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Sacral Stress Fractures



- Discussion:
    - insufficiency frxs of sacrum and pelvis may be confused w/ metastatic lesions, especially if bony resorption occurs at frx ends;
    - these injuries may also occur in patients with known malignant disease who have a sudden onset of pain in the lower back, hip, or groin;
    - they may occur with normal activities such as walking;

- Bone Scan:
    - useful in patients with insufficiency fractures;
    - look for vertical increase in uptake of radionuclide;
    - w/ bilateral fractures, an H-shaped distribution ("Honda sign");
         - pts who have these patterns should have follow-up CT scans through sacrum in order to confirm the diagnosis;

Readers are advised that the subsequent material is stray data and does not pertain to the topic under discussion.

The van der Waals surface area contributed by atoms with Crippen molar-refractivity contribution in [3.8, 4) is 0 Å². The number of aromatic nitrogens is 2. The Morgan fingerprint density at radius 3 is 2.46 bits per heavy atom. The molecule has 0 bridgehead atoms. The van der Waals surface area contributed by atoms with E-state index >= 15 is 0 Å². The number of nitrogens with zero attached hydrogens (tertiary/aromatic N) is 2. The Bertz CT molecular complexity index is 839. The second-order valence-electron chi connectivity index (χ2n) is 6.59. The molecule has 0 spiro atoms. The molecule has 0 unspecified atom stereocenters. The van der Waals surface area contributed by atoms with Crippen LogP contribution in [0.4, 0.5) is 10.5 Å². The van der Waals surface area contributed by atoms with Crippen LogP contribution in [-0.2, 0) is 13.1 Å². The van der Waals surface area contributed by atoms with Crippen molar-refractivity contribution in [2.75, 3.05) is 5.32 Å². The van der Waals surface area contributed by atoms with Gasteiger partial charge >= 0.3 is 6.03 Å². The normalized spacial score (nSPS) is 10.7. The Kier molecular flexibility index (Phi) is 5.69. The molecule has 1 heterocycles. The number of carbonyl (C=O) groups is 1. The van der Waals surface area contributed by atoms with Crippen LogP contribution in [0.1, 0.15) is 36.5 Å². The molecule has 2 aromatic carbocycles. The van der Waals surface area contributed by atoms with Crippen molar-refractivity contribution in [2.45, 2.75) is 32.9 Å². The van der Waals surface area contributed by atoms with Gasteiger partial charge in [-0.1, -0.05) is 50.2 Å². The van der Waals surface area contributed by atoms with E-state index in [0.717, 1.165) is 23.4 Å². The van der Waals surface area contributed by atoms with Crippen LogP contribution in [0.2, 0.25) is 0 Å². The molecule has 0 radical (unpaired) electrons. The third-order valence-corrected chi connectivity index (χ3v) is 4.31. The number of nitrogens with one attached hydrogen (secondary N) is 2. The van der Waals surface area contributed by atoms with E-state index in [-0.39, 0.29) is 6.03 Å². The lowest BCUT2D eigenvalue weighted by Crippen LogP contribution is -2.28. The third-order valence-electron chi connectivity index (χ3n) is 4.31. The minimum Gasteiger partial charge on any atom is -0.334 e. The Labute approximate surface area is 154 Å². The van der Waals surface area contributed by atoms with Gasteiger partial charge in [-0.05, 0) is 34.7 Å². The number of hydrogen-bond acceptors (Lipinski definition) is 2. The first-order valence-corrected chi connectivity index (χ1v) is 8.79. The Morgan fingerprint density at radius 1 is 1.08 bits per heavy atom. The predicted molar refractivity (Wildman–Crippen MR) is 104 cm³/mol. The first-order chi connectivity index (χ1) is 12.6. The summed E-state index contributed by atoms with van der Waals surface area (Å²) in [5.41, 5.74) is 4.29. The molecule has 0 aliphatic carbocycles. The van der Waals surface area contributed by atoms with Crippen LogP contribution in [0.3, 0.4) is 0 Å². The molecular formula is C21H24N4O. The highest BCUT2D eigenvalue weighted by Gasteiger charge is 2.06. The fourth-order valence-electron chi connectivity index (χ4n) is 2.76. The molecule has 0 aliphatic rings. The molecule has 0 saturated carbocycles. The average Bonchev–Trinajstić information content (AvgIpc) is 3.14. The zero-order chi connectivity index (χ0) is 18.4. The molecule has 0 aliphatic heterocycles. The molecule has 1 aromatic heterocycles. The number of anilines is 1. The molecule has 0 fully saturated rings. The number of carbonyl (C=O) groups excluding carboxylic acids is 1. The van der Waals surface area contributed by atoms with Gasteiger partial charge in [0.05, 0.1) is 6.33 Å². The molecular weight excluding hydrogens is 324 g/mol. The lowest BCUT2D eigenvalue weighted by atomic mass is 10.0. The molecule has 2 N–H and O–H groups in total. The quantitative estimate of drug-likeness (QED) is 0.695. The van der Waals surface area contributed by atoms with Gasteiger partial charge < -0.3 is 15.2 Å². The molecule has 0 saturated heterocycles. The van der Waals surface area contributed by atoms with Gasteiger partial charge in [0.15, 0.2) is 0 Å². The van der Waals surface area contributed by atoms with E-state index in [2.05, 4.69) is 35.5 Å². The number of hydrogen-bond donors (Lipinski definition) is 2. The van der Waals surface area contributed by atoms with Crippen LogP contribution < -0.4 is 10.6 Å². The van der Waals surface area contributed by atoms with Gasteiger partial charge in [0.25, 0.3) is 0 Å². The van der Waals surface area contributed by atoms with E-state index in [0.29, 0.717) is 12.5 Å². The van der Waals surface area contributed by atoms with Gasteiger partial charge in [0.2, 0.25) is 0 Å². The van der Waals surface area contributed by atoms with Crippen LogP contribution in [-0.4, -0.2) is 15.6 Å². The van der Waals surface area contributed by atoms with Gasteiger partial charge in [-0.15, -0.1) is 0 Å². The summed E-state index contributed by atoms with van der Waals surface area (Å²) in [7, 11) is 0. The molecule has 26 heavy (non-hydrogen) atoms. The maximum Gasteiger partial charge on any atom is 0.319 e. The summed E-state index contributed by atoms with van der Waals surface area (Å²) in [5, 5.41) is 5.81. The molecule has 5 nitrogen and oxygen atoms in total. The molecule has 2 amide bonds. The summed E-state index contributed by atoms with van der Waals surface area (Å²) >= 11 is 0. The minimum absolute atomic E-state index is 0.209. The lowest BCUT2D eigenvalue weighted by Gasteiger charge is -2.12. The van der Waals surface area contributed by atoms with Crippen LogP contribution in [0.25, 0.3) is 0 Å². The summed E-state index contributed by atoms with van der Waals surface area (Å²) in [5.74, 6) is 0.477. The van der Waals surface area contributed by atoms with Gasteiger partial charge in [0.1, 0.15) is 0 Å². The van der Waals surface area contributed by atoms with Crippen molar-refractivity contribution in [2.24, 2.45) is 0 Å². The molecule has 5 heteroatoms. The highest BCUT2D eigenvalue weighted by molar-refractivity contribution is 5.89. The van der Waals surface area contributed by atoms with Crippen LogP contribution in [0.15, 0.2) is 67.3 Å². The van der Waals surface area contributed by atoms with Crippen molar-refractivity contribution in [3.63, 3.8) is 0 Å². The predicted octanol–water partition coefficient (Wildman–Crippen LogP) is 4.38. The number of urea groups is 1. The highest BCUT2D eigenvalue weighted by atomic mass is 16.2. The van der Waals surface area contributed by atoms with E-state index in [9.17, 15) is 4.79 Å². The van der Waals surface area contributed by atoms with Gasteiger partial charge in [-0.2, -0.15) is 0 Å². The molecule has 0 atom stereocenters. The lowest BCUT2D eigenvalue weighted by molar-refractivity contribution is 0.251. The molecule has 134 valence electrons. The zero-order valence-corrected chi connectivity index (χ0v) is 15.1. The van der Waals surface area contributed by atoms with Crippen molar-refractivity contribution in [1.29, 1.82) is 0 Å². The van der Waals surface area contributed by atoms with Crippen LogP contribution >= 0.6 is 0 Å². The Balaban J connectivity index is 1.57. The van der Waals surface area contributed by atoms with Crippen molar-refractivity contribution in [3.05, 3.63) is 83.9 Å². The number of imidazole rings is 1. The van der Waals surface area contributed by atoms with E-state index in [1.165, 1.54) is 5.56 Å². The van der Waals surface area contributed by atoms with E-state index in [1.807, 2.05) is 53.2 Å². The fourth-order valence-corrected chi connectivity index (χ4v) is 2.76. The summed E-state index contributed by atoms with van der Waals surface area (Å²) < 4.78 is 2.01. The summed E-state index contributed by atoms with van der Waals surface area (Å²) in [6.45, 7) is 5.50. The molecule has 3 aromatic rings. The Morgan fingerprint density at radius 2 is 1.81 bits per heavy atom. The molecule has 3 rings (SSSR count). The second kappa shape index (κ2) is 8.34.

- Management:
    - complete healing may take upto 9 months;
    - patients require protected wt bearing in order to avoid late displacement and possible malunion;
    - patient also need to be protected from sacral decubiti



Occult sacral fractures in osteopenic patients.

Transverse fractures of the sacrum. A report of six cases.

Conservative management of transverse fractures of the sacrum with neurological features. A report of four cases.

Osteoporotic sacral fractures: a clinical study.

Sacral insufficiency fractures: an often unsuspected cause of low back pain.

Insufficiency fractures of the sacrum.

Magnetic resonance appearance of sacral insufficiency fractures.

Spontaneous osteoporotic fracture of the sacrum: an unrecognized syndrome of the elderly.
  
Unsuspected sacral fractures: detection by radionuclide bone scanning

Detection of osteoporotic sacral fractures with radionuclides.